• The exotic plant pest fall armyworm has been detected for the first time in Australia, in a network of surveillance traps on the northern Torres Strait islands of Saibai and Erub. Head of Biosecurity at the Department of Agriculture, Water and the Environment, Lyn O'Connell, said the caterpillar stage of the fall armyworm, also known as Spodoptera frugiperda, damages many crops across Africa and Asia vital to human food security, such as rice, maize and sorghum. "Everyone can do their part to protect Australia from biosecurity risks like fall armyworm by being aware of what can and cannot be brought to Australia from overseas or from the Torres Strait region and reporting any unexpected pests, plant matter or soil."

      Adult moths of fall armyworm were detected in surveillance traps monitored by the Northern Australia Quarantine Strategy. These traps were set up as part of preparedness activities for early detection as fall armyworm is a strong flyer and has been spreading rapidly through Southeast Asia countries in recent months. For more information, see Fall Armyworm and Other Exotic Armyworms from the Australian Department of Agriculture.

  • Four New Resources for Pacific Invasive Species Battlers!

    • Aug 24, 2020
    • Secretariat of the Pacific Regional Environment Programme.

    • Four new publications have been added to the 'Pacific Invasive Battler Series,' and are now available for free download from the Secretariat of the Pacific Regional Environment Programme (SPREP), to help Pacific practitioners, environmental managers, government and community members in specific areas of invasive species management.

      Developed through the Pacific Regional Invasive Species Management Support Service (PRISMSS), the Battler Series is an important resource for those working to restore ecosystems and manage invasive species. It provides tested best practice approaches through step by step guidance, case studies and visual aid for those battling invasive species. The series provides information and case-studies that can assist those working in the field and is written in a user-friendly way. There are now 15 publications in the Pacific Invasive Battler Series, and they are available for download on the Battler Resource Base.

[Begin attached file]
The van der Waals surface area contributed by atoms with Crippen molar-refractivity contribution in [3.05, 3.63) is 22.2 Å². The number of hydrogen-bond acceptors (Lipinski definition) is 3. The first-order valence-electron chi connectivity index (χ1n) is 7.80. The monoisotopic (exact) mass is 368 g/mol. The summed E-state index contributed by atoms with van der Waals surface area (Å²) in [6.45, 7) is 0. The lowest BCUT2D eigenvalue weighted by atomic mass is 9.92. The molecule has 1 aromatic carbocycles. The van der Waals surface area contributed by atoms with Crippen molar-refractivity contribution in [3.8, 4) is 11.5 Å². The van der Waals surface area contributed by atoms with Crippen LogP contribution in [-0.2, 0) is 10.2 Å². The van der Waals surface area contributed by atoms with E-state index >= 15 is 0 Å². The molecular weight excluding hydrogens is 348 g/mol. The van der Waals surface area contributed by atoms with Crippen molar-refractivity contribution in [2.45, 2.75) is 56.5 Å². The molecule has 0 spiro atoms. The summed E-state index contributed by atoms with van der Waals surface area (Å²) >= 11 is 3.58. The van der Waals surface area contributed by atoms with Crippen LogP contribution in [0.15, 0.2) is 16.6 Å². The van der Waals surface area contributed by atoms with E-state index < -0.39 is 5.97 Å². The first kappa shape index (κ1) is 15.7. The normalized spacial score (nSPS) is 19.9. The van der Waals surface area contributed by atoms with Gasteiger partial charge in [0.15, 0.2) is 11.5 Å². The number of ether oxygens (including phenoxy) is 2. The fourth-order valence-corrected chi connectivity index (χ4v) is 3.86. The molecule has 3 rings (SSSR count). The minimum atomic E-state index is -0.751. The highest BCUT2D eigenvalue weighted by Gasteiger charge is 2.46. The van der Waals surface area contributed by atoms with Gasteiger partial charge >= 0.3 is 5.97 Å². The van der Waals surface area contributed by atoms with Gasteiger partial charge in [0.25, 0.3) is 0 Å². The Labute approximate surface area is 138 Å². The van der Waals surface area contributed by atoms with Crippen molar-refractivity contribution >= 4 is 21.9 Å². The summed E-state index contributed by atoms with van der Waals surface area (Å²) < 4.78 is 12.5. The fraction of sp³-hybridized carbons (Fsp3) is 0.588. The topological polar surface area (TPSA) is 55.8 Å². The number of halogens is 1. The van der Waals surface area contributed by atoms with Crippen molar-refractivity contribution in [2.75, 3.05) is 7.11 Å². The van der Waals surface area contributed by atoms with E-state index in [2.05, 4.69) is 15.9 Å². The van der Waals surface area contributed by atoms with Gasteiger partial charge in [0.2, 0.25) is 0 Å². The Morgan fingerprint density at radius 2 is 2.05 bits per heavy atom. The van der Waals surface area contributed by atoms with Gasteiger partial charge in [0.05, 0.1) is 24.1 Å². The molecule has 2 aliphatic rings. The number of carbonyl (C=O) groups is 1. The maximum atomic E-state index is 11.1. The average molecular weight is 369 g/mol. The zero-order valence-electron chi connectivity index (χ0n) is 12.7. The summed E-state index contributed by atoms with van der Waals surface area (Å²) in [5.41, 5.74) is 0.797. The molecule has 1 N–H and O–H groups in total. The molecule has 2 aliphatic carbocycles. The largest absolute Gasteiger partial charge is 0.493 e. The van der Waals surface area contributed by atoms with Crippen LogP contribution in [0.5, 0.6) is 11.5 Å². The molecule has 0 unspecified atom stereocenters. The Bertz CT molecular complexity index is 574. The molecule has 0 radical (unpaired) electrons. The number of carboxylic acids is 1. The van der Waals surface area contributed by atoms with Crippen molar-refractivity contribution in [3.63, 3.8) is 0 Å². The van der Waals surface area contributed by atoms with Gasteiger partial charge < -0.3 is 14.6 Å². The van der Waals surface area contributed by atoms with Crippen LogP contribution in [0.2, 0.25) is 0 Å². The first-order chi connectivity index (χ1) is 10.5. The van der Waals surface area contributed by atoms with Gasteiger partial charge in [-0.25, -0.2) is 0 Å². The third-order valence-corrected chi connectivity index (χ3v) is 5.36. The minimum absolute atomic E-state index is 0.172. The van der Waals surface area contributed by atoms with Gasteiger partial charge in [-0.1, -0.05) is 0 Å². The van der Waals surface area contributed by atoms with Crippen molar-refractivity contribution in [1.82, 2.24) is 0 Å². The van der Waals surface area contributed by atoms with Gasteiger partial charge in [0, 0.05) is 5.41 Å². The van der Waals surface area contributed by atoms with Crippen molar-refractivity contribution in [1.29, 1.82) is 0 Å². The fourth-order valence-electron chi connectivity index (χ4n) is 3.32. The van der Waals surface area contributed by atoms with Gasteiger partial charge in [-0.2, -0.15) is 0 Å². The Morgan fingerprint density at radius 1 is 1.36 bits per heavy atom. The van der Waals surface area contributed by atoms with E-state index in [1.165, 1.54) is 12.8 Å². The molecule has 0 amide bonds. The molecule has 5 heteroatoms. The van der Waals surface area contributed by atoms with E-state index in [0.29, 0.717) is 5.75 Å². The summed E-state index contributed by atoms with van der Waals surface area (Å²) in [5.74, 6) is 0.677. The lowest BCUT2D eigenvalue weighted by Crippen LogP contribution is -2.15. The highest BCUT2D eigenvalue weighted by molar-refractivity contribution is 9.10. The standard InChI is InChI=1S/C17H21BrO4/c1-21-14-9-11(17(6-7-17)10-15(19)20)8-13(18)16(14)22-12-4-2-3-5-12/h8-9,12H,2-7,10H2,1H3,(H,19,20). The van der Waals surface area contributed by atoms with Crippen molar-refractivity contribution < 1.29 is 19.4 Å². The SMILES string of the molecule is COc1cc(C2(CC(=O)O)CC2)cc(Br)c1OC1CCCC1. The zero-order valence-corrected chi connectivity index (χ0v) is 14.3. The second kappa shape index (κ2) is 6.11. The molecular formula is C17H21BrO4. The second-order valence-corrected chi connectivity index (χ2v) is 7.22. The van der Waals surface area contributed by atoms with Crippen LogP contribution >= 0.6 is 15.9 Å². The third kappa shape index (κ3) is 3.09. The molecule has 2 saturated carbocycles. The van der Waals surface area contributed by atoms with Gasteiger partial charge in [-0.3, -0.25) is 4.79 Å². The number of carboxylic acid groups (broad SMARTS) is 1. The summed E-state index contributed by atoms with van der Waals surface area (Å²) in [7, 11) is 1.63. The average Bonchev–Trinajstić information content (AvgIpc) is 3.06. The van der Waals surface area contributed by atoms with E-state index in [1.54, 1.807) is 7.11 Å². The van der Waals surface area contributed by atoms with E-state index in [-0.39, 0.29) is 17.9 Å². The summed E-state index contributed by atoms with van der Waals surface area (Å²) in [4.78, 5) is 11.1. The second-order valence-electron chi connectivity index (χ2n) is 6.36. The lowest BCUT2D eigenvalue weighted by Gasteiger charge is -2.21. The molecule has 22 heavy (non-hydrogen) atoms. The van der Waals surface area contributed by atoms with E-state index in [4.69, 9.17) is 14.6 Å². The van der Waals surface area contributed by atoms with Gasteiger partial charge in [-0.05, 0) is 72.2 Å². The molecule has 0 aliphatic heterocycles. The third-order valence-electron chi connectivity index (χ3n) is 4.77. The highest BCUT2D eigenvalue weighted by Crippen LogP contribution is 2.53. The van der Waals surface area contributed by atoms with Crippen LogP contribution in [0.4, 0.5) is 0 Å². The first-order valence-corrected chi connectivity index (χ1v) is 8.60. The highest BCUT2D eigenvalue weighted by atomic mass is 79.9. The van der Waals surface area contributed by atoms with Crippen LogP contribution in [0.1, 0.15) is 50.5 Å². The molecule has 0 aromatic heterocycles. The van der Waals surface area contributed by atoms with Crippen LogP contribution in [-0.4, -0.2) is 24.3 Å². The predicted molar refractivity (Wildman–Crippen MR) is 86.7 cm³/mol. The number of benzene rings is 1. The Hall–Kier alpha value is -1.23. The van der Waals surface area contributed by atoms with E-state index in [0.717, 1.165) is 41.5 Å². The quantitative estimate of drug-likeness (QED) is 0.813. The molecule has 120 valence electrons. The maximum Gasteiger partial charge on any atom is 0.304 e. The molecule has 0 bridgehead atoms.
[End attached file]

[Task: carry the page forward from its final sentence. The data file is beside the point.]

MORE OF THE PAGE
• Invasive Brown Treesnake Present on Cocos Island, Agencies Working to Prevent Further Spread

    • Nov 5, 2020
    • DOI. United States Geological Survey.

    • For the first time, an invasive brown treesnake population has been found on Cocos Island, an 83.1 acre atoll located 1.5 miles off the southwest coast of Guam. The brown treesnake was a major contributor to the loss of nine of 11 native forest birds and significant population declines of several native lizards, bats and other bird species on Guam. They now pose a threat to the wildlife of Cocos Island. Guam Department of Agriculture Division of Aquatic and Wildlife Resources is working with partners to better understand how many brown treesnakes are on the island and the best way to remove them.

  • Managing Invasive Species for Climate Change Adaptation in the Pacific (MISCCAP): A New Collaboration for the Pacific

    • Dec 15, 2020
    • Manaaki Whenua Landcare Research (New Zealand).

    • A new project, "Managing Invasive Species for Climate Change Adaptation in the Pacific", is underway to allow Pacific Island Countries and Territories (PICTs) to take stronger action against invasive species and thereby build resilience to climate change. Invasive species make ecosystems and communities more vulnerable to natural disasters and the impacts of climate change. They increase erosion, reduce food and fish production, and pose critical threats to ecosystem services and human health. Invasive species will become more widespread as disturbances, carbon dioxide levels in the atmosphere, and temperatures all increase under climate change.

  • Report Lifts Lid on Australia's International Bug Superhighway

    • Apr 15, 2020
    • Australian Invasive Species Council.

    • A new report has identified an international 'bug superhighway' capable of carrying a large variety of environmentally destructive overseas insects into Australia. The study, led by Monash University, rated the environmental harm being caused by 100 of the worst overseas insect species and recommends a string of actions to keep them out of Australia. The most dominant group of invasive insects by far are the hymenopteran insects – ants, bees and wasps – making them the world's most environmentally harmful invasive insect species.